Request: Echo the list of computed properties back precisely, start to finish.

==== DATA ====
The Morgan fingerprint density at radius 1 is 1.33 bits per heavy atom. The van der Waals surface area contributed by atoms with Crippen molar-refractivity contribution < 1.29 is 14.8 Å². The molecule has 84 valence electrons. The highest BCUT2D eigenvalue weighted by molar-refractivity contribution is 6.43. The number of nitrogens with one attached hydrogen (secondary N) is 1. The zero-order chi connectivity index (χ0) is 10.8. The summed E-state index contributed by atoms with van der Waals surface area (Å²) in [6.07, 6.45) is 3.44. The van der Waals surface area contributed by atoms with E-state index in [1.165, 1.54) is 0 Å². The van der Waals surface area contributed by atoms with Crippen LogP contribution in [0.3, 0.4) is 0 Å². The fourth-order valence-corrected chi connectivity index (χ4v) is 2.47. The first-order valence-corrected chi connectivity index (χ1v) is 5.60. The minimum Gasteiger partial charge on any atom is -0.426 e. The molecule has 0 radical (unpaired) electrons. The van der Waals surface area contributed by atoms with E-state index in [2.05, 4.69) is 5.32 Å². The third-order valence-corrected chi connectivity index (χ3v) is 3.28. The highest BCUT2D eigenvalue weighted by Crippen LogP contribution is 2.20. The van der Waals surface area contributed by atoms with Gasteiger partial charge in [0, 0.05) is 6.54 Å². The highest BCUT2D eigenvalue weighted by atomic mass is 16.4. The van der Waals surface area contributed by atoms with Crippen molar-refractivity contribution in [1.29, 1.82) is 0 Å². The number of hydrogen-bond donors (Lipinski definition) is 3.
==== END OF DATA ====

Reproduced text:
The Morgan fingerprint density at radius 1 is 1.33 bits per heavy atom. The van der Waals surface area contributed by atoms with Crippen molar-refractivity contribution < 1.29 is 14.8 Å². The molecule has 84 valence electrons. The highest BCUT2D eigenvalue weighted by molar-refractivity contribution is 6.43. The number of nitrogens with one attached hydrogen (secondary N) is 1. The zero-order chi connectivity index (χ0) is 10.8. The summed E-state index contributed by atoms with van der Waals surface area (Å²) in [6.07, 6.45) is 3.44. The van der Waals surface area contributed by atoms with E-state index in [1.165, 1.54) is 0 Å². The van der Waals surface area contributed by atoms with Crippen LogP contribution in [0.3, 0.4) is 0 Å². The fourth-order valence-corrected chi connectivity index (χ4v) is 2.47. The first-order valence-corrected chi connectivity index (χ1v) is 5.60. The minimum Gasteiger partial charge on any atom is -0.426 e. The molecule has 0 radical (unpaired) electrons. The van der Waals surface area contributed by atoms with E-state index in [2.05, 4.69) is 5.32 Å². The third-order valence-corrected chi connectivity index (χ3v) is 3.28. The highest BCUT2D eigenvalue weighted by Crippen LogP contribution is 2.20. The van der Waals surface area contributed by atoms with Gasteiger partial charge in [0, 0.05) is 6.54 Å². The highest BCUT2D eigenvalue weighted by atomic mass is 16.4. The van der Waals surface area contributed by atoms with Crippen molar-refractivity contribution in [1.29, 1.82) is 0 Å². The number of hydrogen-bond donors (Lipinski definition) is 3.